In Macon County, Tennessee, shortly after the discovery of natural gas in 1933, Wade Thompson founded Tenneco Gas. In 1943 Henry Gardiner Symonds became the first president of the newly established Tennessee Gas Transmission Company in Houston. The company would be rebranded as Tenneco in 1966, diversifying its business interests and acquiring assets from other industries, targeting failing companies for rehabilitation and profit. Eventually, Tenneco’s holdings included manufacturing, construction, agriculture, shipbuilding, automotive, a chemical company, and, yes, the transmission of natural gas.
As the price of oil dropped and the energy economy contracted in the 1980s, financial strains prompted Tenneco to break up the Tenneco Oil Exploration Company and sell off oil and gas assets to multiple suitors including Chevron, Amoco, Mobil, and Conoco in 1988. In the 1990s, Tenneco further reorganized around their automotive and packaging business, selling off their other diffused businesses.
Now, thanks to the generosity of Gary Cheatham, the contributions of Joe B. Foster, and the efforts of many others, the Tenneco Energy History Records are available for research at the University of Houston, in the heart of the nation’s Energy Capital. Foster held a number of positions with Tenneco following his graduation from Texas A&M University in 1957. He was named Chief of Planning and Economic Analysis for Tenneco Oil Exploration and Production in 1968, assumed the role of president of Tenneco Oil in 1978, and retired after 31 years of service to Tenneco as the company altered their strategic direction in 1988. Included in the records are Foster’s notes, speeches, and research over the years, providing some fascinating insight into the energy industry that goes well beyond a simple “boom” or “bust” understanding of decades of tumult in the energy industry. Materials date back to policy documents from the 1970s, exploration reports in the 1980s, and plans related to the reorganization and sell-offs of Tenneco’s various assets in the late 1980s and 1990s.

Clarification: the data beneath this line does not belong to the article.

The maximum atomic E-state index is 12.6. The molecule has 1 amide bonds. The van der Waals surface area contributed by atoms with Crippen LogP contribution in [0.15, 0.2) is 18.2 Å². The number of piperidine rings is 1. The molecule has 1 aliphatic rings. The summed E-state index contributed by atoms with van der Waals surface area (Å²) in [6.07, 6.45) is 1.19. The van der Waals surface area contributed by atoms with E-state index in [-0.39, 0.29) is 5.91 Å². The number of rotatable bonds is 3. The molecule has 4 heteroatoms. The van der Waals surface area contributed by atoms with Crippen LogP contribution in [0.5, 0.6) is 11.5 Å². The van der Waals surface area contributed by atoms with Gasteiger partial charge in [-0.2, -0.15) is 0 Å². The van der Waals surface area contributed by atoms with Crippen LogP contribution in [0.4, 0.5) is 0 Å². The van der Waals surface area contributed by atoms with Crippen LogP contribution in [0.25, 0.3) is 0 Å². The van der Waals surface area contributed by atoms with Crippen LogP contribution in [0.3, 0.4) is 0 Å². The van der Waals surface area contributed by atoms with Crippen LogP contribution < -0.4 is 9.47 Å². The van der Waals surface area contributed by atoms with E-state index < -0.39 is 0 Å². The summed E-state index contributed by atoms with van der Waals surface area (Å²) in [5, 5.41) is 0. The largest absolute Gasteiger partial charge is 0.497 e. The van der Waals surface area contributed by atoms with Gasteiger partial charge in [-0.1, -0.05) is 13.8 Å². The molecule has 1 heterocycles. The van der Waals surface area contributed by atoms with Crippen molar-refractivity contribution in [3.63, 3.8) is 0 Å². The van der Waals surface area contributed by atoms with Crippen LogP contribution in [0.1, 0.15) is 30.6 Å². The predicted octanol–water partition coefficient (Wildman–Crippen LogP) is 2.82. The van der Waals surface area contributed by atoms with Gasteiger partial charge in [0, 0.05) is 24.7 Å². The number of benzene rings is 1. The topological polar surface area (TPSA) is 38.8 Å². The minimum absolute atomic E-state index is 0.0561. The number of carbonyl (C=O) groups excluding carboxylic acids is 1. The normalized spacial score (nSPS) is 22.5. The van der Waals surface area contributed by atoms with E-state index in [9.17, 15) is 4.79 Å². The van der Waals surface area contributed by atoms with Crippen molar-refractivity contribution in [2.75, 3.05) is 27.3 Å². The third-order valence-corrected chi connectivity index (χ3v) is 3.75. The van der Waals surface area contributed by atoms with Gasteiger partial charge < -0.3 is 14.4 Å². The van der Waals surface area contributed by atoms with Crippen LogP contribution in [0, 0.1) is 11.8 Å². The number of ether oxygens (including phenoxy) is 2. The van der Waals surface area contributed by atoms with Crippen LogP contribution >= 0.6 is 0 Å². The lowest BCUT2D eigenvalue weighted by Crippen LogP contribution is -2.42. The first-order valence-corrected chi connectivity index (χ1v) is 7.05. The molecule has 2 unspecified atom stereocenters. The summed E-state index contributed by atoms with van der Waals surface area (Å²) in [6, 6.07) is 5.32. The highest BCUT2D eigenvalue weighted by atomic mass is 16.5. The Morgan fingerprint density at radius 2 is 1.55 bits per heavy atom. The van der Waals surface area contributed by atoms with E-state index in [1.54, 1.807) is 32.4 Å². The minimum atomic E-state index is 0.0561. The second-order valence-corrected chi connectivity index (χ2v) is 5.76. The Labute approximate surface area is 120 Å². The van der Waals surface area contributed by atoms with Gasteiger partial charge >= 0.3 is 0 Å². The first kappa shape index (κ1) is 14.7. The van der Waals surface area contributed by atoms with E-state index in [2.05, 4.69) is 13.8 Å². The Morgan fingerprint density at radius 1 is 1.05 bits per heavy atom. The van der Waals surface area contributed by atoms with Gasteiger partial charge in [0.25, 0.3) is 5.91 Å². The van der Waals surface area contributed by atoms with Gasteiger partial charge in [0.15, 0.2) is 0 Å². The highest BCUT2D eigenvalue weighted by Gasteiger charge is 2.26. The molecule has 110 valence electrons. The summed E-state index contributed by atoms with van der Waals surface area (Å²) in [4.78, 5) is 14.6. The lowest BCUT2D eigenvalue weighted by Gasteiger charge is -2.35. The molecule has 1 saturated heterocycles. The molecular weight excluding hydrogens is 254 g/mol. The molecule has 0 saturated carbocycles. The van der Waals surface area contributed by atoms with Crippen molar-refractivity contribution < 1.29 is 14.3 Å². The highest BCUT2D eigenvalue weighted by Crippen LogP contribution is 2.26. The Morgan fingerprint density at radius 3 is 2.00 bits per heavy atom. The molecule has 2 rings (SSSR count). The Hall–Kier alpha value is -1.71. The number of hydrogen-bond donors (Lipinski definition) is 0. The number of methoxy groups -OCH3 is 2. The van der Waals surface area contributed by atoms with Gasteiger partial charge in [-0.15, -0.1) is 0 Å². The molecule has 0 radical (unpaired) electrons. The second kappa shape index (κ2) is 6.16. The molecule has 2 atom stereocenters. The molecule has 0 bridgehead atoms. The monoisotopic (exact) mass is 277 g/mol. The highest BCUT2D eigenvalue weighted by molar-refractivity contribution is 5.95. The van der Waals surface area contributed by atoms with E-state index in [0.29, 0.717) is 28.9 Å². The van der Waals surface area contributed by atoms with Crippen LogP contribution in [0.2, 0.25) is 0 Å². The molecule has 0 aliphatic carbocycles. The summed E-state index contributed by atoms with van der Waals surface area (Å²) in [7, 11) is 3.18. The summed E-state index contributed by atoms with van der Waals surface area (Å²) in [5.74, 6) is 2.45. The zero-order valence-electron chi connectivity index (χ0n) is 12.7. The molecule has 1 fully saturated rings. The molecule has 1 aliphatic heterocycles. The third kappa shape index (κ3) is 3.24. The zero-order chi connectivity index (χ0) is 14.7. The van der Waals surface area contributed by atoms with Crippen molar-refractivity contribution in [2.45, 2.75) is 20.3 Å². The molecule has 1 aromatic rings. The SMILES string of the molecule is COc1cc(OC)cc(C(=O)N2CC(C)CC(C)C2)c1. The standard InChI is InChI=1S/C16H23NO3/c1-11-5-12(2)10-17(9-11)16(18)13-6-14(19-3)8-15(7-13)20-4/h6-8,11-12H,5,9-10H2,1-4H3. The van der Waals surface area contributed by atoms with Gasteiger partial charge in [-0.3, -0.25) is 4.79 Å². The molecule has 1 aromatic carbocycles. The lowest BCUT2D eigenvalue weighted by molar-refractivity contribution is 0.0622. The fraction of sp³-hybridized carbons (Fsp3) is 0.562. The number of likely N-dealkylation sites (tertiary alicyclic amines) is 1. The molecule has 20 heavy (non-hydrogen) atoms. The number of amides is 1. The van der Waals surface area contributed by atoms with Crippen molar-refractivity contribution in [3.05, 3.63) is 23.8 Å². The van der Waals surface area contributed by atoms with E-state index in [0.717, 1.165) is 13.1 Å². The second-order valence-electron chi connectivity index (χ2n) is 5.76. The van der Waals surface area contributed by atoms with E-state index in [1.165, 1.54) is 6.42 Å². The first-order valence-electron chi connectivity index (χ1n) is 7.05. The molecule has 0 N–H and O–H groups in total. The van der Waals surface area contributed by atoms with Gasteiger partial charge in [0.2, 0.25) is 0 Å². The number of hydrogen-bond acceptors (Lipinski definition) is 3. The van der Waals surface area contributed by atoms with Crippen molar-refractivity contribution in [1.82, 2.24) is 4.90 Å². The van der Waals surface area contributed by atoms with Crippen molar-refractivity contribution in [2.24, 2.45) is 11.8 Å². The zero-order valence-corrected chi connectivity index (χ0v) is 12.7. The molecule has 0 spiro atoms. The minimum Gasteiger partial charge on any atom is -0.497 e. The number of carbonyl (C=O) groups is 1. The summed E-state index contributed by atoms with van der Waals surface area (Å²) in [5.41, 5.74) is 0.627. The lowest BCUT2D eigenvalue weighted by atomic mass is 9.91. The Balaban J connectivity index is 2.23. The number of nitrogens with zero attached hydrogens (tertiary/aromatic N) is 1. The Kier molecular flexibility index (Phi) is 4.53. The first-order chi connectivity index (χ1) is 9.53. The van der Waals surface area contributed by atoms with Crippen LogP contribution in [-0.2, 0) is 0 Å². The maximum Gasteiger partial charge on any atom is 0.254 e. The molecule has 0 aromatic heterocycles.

The Tenneco Energy History Records serve as a critical piece of our larger Energy & Sustainability collections. Thanks to the assistance of Dr. Joseph Allen Pratt, UH Special Collections has pooled a number of archives, books, and journals that document the history of energy production and its relation to the environment. We encourage researchers to visit our reading room to sample the Tenneco Energy History Records as well as other resources like our Joseph S. Cullinan Papers, the Terry Tarlton Hershey Papers, or the H. David Kaplan Schlumberger Well Services Collection.